Great Leaders Have These Behaviors in Common

Great leaders know that development is a necessity — not a “nice to have.” They’re obsessed with personal growth and relentlessly focused on growing their leadership abilities.

But too often, leaders struggle to build leadership strength because they use development “solutions” that are based on a faulty premise: that becoming a better leader begins with correcting weaknesses. Other leadership development offerings teach skills that aren’t actually connected to outcomes.

This sad reality shortchanges not only leaders, but also organizational performance, resiliency and agility. Poor leadership development inhibits your company’s potential — and it becomes a risk factor when unexpected change arises.

This begs the question: How can you become a better leader, exactly?

Gallup has spent decades answering this question. We’ve conducted in-depth research about the talents, experiences and development leaders need to inspire people, make razor-sharp decisions and spark lasting organizational growth. As part of this work, Gallup completed the largest study of its kind (covering more than 14,000,000 employees, 2,000 organizations, 559 job studies and 360 general job demands) to identify the most essential competencies leaders need to achieve excellence.

Whether you’re a CEO, team leader or entrepreneur, Gallup’s science uncovered seven universal behaviors that directly affect performance and big-picture outcomes. In fact, these seven behaviors apply to many roles — they are crucial behaviors that define a high-performance workplace.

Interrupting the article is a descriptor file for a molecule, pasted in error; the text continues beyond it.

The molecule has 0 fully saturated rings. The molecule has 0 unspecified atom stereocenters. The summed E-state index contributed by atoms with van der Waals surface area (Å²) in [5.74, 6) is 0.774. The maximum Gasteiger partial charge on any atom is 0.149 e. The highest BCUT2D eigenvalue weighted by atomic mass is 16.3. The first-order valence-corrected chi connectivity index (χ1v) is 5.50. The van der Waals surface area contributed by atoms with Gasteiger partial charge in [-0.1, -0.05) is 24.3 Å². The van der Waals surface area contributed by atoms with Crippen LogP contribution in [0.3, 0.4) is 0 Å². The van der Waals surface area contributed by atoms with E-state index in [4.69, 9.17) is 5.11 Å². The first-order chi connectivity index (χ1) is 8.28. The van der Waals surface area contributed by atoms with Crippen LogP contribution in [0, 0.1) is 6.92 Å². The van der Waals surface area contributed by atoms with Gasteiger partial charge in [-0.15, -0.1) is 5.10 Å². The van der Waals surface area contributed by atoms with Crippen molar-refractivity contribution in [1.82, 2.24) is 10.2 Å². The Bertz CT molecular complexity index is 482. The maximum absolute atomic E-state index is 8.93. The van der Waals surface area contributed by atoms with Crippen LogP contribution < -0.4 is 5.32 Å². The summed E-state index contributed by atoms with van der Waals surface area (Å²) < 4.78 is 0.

Doing these seven things well can be the biggest differentiator between average leaders and exceptional ones — which is why Gallup recommends that you make them central to your leadership development.

  1. Build relationships. Relationships are fundamental for leaders — they need to encourage others to feel a commitment to the human being who is leading them. Great leaders build genuine connections and trusting relationships with their peers, followers and networks. They recognize and celebrate each individual’s value, experiences and strengths. By creating meaningful connections, leaders drive outcomes — from team-level engagement to learning, creativity and innovation.
  2. Develop people. Development should be constant for leaders and their followers. Leaders must prioritize ongoing development for every individual in their organization — by investing in their direct reports and creating a culture of development where managers are trained to be coaches. Leaders should use research-based employee development interventions that improve employees’ skills and the employee experience.
  3. Lead change. Driving change is a shared responsibility that starts with leaders. Only leaders can provide a compelling vision that motivates employees and clarify how they’re expected to propel growth. Leaders should model desired behaviors and challenge people to take responsibility for change: Display the commitment you want followers to emulate. Just as importantly, leaders must provide a supportive environment that encourages people to develop great ideas and new efficiencies.